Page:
The Circle of Life


From the day we arrive on the planet, and blinking, step into the sun.
There’s more to see than can ever be seen, more to do than can ever be done.
There’s far too much to take in here, more to find than can ever be found.
But the sun rolling high, through the sapphire sky, keeps great and small on the endless round.

Call me a nerd, but as soon as we entered the Serengeti and were suddenly surrounded by mysterious beasts that we’ve only encountered in zoos and seen on the movies, my head was suddenly flooded with lyrics from the movie The Lion King. I’m sure that happens to everyone…

East Africa is full of amazing wonders. Unfortunately, if we partook in every one of them, we would break the bank and come home much sooner than planned. The main attractions that beckoned to us were gorilla trekking in Rwanda, climbing Mt. Kilimanjaro, Africa’s tallest mountain (which can only be done with guides and porters), and going on safari in one of the numerous national parks. In the end, we voted for the safari, hands down.

We rode around the Serengeti and Ngorongoro Crater in a land cruiser. Matt usually had his head sticking out the top, his eagle eyes intensely scouring the land for Simba. I’d always envisioned a safari as bumping around the bush and making a beeline for wherever the animals were. On the contrary, all of the land cruisers from the countless safari tours stayed on the roads, which seemed well maintained.

The animal kingdom was amazing. I never dreamed we would see so many animals, and it wasn’t even migration time! The land was speckled with thousands of wildebeests and hundreds of zebras. Unperturbed by our presence, both a cheetah and lion walked within feet of the vehicle. Things we never learned from the zoo:

– What is that zebra doing in the middle of the wildebeest pack? What? You mean they all share the same space? Sounds silly but after seeing animals locked up in separate fields in zoos, it’s a bit astonishing to see them all grazing together.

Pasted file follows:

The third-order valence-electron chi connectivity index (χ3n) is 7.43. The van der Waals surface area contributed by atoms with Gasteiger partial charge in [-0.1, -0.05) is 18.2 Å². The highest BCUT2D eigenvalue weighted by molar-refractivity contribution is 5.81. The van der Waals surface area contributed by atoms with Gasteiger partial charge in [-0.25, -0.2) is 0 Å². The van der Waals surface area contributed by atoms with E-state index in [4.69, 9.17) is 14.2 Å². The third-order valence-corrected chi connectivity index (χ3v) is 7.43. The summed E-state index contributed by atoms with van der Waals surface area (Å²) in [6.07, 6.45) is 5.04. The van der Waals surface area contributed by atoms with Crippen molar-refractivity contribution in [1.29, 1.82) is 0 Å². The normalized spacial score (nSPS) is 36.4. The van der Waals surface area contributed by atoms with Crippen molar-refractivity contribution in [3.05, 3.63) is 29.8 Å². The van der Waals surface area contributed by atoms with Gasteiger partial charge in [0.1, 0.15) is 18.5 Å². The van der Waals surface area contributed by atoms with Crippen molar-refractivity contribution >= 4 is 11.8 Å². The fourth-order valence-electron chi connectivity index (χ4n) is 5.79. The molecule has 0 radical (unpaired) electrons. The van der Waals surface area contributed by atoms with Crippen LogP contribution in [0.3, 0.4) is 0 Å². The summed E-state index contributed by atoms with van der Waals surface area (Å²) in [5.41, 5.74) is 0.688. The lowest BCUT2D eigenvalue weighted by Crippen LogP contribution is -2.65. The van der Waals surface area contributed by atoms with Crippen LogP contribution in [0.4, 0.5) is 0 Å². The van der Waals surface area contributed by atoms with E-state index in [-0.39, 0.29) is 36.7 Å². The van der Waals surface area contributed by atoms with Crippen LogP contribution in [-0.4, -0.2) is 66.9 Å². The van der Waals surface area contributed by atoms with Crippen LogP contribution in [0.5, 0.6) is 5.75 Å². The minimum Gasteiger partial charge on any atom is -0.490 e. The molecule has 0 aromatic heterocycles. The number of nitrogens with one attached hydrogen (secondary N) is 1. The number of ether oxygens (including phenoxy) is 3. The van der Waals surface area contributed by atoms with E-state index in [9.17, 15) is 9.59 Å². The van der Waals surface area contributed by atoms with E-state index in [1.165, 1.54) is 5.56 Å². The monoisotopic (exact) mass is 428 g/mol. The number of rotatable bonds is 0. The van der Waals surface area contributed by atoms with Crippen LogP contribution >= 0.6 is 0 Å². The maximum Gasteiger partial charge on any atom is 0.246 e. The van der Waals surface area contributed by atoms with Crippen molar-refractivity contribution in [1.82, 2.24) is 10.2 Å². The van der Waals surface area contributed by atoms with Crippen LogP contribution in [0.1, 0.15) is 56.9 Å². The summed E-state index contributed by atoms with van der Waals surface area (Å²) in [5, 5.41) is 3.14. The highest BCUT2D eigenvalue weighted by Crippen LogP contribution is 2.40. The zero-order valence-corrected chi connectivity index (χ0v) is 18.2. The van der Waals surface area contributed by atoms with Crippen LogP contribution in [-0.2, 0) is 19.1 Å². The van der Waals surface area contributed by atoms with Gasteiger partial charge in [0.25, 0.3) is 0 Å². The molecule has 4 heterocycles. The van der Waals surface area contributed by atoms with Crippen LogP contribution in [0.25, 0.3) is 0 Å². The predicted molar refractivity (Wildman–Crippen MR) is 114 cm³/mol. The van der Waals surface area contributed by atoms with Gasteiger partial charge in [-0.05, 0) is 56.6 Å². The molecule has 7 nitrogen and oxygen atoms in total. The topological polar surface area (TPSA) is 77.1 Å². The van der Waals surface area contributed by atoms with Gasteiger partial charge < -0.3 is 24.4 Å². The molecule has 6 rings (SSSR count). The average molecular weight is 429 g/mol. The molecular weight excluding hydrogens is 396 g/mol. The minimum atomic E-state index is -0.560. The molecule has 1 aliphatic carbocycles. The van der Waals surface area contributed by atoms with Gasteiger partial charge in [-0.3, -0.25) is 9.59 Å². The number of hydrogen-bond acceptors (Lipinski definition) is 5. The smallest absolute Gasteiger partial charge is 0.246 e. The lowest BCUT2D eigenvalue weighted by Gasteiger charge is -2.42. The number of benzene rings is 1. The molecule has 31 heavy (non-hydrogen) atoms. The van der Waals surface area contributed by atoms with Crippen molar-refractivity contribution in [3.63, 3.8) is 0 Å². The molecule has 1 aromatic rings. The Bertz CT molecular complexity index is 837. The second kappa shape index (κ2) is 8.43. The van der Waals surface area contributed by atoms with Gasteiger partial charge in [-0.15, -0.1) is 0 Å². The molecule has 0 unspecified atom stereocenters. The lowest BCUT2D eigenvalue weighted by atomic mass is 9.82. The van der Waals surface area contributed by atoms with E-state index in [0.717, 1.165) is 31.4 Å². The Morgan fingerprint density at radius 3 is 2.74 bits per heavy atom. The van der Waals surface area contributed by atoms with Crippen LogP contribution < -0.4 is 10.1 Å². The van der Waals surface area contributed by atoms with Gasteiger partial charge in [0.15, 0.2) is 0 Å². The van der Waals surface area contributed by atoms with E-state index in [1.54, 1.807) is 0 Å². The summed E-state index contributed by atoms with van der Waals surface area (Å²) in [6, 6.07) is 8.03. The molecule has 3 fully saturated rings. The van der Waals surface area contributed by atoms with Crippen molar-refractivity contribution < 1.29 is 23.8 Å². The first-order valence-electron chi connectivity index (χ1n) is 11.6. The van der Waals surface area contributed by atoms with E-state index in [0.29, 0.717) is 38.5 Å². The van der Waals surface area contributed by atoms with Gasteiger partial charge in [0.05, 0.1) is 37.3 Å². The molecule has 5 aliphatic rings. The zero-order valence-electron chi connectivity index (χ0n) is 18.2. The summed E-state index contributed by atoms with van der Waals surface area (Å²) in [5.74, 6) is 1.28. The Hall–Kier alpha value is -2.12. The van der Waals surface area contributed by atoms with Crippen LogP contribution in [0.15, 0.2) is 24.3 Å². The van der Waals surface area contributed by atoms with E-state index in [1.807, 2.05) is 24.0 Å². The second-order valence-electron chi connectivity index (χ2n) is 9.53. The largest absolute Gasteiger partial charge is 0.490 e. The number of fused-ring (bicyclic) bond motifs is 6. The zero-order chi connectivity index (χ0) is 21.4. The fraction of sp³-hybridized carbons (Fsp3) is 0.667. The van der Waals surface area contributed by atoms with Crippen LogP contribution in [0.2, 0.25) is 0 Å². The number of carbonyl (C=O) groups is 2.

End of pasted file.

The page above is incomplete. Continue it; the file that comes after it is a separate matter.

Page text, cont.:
– Elephants go head to head in tusk matches. It reminded me of sumo wrestlers.
– Giraffes are super awkward when they run; their long legs and neck create an illusion of slow motion that is hilarious to watch.
– Hippos look like harmless stepping stones in the water hole until their jaws bend to 180 degrees to produce a wicked and life threatening yawn.
– Elephants always have the right of way in the water hole. Even the massive hippos will get out of their way. They will complain, but they move.
– Cheetahs hunt in pairs. In the second grade I became obsessed with speedy creatures and have since then dreamed of watching a cheetah run in the wild. We watched one try to take down a buck by itself – the second cheetah was lazy and late on the scene – but the buck was too big and got away. I was horrified to find myself cheering for the cheetah. It didn’t get up to speed and I was most disappointed.

I always dreamed a safari would be a once in a lifetime experience. It was so cool that we’re already dreaming of going back. Besides, Mufasa, the great haired lion in The Lion King, alluded us. We must return to see the king. It’s the first experience we’ve had that I truly wish EVERYONE could partake in. Why? Because it’s unlike anything else. I think everyone, no matter what age, education, class, or background, would be filled with a childlike joy and wonder.

It’s the circle of life and it moves us all. Through despair and hope. Through faith and love.
‘Till we find our place on the path unwinding. In the circle, the circle of life.

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